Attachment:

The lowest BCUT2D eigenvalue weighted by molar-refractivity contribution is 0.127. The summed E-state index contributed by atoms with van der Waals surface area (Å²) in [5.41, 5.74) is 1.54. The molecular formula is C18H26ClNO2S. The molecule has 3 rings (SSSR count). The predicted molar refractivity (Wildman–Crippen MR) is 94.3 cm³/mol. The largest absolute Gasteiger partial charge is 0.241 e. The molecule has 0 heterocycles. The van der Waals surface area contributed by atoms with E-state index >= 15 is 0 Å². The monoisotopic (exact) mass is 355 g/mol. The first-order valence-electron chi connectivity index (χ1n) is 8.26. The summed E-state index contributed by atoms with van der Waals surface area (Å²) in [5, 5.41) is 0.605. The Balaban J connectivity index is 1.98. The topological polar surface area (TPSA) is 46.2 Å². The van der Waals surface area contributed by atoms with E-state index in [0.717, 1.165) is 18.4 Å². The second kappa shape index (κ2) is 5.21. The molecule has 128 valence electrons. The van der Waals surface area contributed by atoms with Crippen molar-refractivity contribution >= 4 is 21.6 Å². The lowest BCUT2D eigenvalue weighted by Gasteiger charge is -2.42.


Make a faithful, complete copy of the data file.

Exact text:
The lowest BCUT2D eigenvalue weighted by molar-refractivity contribution is 0.127. The summed E-state index contributed by atoms with van der Waals surface area (Å²) in [5.41, 5.74) is 1.54. The molecular formula is C18H26ClNO2S. The molecule has 3 rings (SSSR count). The predicted molar refractivity (Wildman–Crippen MR) is 94.3 cm³/mol. The largest absolute Gasteiger partial charge is 0.241 e. The molecule has 0 heterocycles. The van der Waals surface area contributed by atoms with E-state index >= 15 is 0 Å². The monoisotopic (exact) mass is 355 g/mol. The first-order valence-electron chi connectivity index (χ1n) is 8.26. The summed E-state index contributed by atoms with van der Waals surface area (Å²) in [5, 5.41) is 0.605. The Balaban J connectivity index is 1.98. The topological polar surface area (TPSA) is 46.2 Å². The van der Waals surface area contributed by atoms with E-state index in [0.717, 1.165) is 18.4 Å². The second kappa shape index (κ2) is 5.21. The molecule has 128 valence electrons. The van der Waals surface area contributed by atoms with Crippen molar-refractivity contribution >= 4 is 21.6 Å². The lowest BCUT2D eigenvalue weighted by Gasteiger charge is -2.42.